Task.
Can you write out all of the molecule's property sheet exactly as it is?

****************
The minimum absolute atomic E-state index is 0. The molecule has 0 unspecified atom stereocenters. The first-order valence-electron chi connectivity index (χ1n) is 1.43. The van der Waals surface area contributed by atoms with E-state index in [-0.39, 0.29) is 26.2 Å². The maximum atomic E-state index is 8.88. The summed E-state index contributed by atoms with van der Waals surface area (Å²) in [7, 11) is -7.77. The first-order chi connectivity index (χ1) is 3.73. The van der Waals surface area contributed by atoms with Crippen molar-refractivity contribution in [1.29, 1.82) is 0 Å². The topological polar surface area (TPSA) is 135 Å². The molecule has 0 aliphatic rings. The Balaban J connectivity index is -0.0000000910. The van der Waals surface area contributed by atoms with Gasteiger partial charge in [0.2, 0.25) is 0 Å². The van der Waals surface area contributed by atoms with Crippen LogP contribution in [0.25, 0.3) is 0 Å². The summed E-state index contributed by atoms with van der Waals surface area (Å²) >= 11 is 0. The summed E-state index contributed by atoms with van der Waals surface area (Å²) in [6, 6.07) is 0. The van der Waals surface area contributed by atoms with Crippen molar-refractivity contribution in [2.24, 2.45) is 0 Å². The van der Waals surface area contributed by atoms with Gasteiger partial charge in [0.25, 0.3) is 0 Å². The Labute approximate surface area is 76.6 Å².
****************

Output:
The minimum absolute atomic E-state index is 0. The molecule has 0 unspecified atom stereocenters. The first-order valence-electron chi connectivity index (χ1n) is 1.43. The van der Waals surface area contributed by atoms with E-state index in [-0.39, 0.29) is 26.2 Å². The maximum atomic E-state index is 8.88. The summed E-state index contributed by atoms with van der Waals surface area (Å²) in [7, 11) is -7.77. The first-order chi connectivity index (χ1) is 3.73. The van der Waals surface area contributed by atoms with Crippen molar-refractivity contribution in [1.29, 1.82) is 0 Å². The topological polar surface area (TPSA) is 135 Å². The molecule has 0 aliphatic rings. The Balaban J connectivity index is -0.0000000910. The van der Waals surface area contributed by atoms with Gasteiger partial charge in [0.2, 0.25) is 0 Å². The van der Waals surface area contributed by atoms with Crippen LogP contribution in [0.25, 0.3) is 0 Å². The summed E-state index contributed by atoms with van der Waals surface area (Å²) >= 11 is 0. The summed E-state index contributed by atoms with van der Waals surface area (Å²) in [6, 6.07) is 0. The van der Waals surface area contributed by atoms with Crippen molar-refractivity contribution in [2.24, 2.45) is 0 Å². The van der Waals surface area contributed by atoms with Gasteiger partial charge in [0.25, 0.3) is 0 Å². The Labute approximate surface area is 76.6 Å².